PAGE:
The Guardian Angels is a non-profit international volunteer organization of unarmed crime-prevention patrollers. The Guardian Angels organization was founded February 13, 1979 in New York City by Curtis Sliwa and has more than 130 chapters around the world.
Sliwa originally created the organization to combat widespread violence and crime on the New York City Subway system. The organization originally trained members to make citizen’s arrests for violent crimes. The organization patrols the streets and neighborhoods but also provides education programs and workshops for schools and businesses.
The Sacramento chapter of the Guardian Angels was the third chapter formed in California, following the Los Angeles and San Francisco chapters. At its height, the Chapter consisted of over 50 people ranging in age from 16 to 50 years old. There, the police worked closely with the local chapter and supplied a phone number and a liaison officer for them to use within their People Oriented Police (P.O.P.) division. The chapter headquarters was a rent-free half of a commercial medical duplex for several years. The Sacramento Chapter also featured a bike patrol to help provide additional eyes and ears along the American River Parkway. Using CB radios, patrols could call back to the headquarters and have the freedom not to depend upon public pay telephones to call the Sacramento Police.
Patrols ranged from 20 to as few as two Angels, though a minimum of three people was the standard. Members were assigned positions and specific locations in a patrol: the Patrol Leader was at the front; Communications was beside or behind; and Runners came next and would usually be the majority of the patrol, along with the second, who was in charge of keeping the patrol organized at the rear. Angels unable to go on patrols typically monitored the CB radio at the headquarters. Thus, a chapter could enlist volunteers who were legally considered handicapped. When a situation required immediate physical action on a patrol, the Patrol Leader would send the Runners under the direction of the second and either send the Communications person (with another Angel) to find a phone and call police, or to radio the situation to Chapter Headquarters to call a P.O.P. officer. When on bicycles, the second and a Runner would leave bikes with the Patrol Leader. Long-distance communications between the parts of a patrol were achieved by specific patterns of blown whistles, which every member was required to have along with a working pen, pad of paper, and flashlight.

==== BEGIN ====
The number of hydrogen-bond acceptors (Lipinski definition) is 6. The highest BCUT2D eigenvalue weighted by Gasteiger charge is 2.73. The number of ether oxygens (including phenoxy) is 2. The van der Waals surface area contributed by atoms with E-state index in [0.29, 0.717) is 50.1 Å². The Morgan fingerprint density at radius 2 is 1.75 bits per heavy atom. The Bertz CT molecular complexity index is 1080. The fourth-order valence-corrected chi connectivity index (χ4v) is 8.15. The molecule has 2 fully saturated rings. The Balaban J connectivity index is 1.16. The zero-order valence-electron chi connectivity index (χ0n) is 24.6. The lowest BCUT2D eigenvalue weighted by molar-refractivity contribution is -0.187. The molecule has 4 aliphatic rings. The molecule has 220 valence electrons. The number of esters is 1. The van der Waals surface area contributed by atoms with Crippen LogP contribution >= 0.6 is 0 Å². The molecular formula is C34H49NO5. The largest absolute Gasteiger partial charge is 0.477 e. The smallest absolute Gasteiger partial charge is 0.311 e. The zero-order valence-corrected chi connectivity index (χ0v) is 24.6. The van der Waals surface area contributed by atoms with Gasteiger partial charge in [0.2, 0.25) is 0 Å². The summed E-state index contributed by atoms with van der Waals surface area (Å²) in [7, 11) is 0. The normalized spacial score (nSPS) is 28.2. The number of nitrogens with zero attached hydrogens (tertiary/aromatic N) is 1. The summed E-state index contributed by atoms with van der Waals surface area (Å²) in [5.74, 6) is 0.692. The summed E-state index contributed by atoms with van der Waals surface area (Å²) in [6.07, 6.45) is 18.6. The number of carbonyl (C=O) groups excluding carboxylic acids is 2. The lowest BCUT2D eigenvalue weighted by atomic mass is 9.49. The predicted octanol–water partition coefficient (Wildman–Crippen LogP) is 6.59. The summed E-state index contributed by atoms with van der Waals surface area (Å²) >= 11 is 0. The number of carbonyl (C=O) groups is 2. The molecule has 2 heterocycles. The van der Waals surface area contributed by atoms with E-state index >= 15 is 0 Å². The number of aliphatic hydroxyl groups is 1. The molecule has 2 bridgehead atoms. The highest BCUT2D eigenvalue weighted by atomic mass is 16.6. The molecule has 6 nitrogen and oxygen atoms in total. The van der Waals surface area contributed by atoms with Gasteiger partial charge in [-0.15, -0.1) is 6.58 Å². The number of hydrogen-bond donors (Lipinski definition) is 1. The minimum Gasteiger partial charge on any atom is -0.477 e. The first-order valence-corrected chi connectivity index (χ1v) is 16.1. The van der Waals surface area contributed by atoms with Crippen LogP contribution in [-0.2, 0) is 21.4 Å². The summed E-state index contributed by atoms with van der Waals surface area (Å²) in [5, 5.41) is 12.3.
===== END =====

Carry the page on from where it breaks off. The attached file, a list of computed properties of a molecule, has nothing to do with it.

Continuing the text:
Most of this information has been taken from Wikipedia, a historical reminder of the lengths ordinary citizens are prepared to go to to keep their communities safe & ‘pleasant’.
There is also a lesson to be taken from the way the Guardian Angels operated, they acknowledged what I choose to call the ‘toilet bowl syndrome’. That’s to say that you need to make sure that all the plumbing (not just the toilet bowl) remains uncluttered. There is nothing quite so unpleasant as a toilet overflowing with sewage because of blocked pipes. I say this because of the drop in police numbers in inner city areas where they are most needed, and the excellence of policing in areas where they’re supported to the hilt by local communities and they’ve been allowed to be effective. The chancellor has convinced us all that rampant austerity has been sorely needed & those in the inner cities have paid the price, particularly as regarneighbourhood policing, will somebody please unblock the pipes?